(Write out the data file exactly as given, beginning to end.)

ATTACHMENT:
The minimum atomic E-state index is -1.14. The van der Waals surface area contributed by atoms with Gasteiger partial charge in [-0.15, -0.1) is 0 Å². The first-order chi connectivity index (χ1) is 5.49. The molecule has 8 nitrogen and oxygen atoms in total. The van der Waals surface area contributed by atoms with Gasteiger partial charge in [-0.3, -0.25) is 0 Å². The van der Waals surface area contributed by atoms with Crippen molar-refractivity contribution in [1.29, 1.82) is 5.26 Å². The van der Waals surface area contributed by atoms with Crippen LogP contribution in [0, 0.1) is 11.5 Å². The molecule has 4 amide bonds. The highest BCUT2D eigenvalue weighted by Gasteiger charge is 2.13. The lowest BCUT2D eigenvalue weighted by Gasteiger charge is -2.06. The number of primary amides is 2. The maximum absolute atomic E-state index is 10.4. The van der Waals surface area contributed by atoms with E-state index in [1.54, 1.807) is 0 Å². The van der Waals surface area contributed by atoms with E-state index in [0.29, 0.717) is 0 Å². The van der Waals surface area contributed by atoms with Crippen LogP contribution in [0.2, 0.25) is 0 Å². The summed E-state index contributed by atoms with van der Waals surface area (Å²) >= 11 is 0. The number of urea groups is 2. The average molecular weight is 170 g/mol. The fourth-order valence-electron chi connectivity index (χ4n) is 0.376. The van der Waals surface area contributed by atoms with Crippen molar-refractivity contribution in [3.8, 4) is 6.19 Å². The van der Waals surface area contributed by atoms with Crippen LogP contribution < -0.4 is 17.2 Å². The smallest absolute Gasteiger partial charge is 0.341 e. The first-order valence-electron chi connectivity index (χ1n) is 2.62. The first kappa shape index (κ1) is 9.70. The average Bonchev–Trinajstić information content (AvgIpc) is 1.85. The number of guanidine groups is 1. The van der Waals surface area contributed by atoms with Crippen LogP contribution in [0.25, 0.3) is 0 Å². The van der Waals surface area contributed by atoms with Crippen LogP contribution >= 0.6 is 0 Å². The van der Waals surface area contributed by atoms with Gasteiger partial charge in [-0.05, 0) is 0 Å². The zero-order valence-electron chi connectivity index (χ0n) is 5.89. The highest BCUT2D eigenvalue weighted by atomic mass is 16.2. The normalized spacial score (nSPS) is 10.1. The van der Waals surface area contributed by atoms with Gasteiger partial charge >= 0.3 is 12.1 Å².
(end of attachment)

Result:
The minimum atomic E-state index is -1.14. The van der Waals surface area contributed by atoms with Gasteiger partial charge in [-0.15, -0.1) is 0 Å². The first-order chi connectivity index (χ1) is 5.49. The molecule has 8 nitrogen and oxygen atoms in total. The van der Waals surface area contributed by atoms with Gasteiger partial charge in [-0.3, -0.25) is 0 Å². The van der Waals surface area contributed by atoms with Crippen molar-refractivity contribution in [1.29, 1.82) is 5.26 Å². The van der Waals surface area contributed by atoms with Crippen LogP contribution in [0, 0.1) is 11.5 Å². The molecule has 4 amide bonds. The highest BCUT2D eigenvalue weighted by Gasteiger charge is 2.13. The lowest BCUT2D eigenvalue weighted by Gasteiger charge is -2.06. The number of primary amides is 2. The maximum absolute atomic E-state index is 10.4. The van der Waals surface area contributed by atoms with E-state index in [1.54, 1.807) is 0 Å². The van der Waals surface area contributed by atoms with E-state index in [0.29, 0.717) is 0 Å². The van der Waals surface area contributed by atoms with Crippen LogP contribution in [0.2, 0.25) is 0 Å². The summed E-state index contributed by atoms with van der Waals surface area (Å²) >= 11 is 0. The number of urea groups is 2. The average molecular weight is 170 g/mol. The fourth-order valence-electron chi connectivity index (χ4n) is 0.376. The van der Waals surface area contributed by atoms with Crippen molar-refractivity contribution in [3.8, 4) is 6.19 Å². The van der Waals surface area contributed by atoms with Crippen LogP contribution < -0.4 is 17.2 Å². The smallest absolute Gasteiger partial charge is 0.341 e. The first-order valence-electron chi connectivity index (χ1n) is 2.62. The first kappa shape index (κ1) is 9.70. The average Bonchev–Trinajstić information content (AvgIpc) is 1.85. The number of guanidine groups is 1. The van der Waals surface area contributed by atoms with Crippen LogP contribution in [0.25, 0.3) is 0 Å². The van der Waals surface area contributed by atoms with Crippen LogP contribution >= 0.6 is 0 Å². The van der Waals surface area contributed by atoms with Gasteiger partial charge in [-0.05, 0) is 0 Å². The zero-order valence-electron chi connectivity index (χ0n) is 5.89. The highest BCUT2D eigenvalue weighted by atomic mass is 16.2. The normalized spacial score (nSPS) is 10.1. The van der Waals surface area contributed by atoms with Gasteiger partial charge >= 0.3 is 12.1 Å².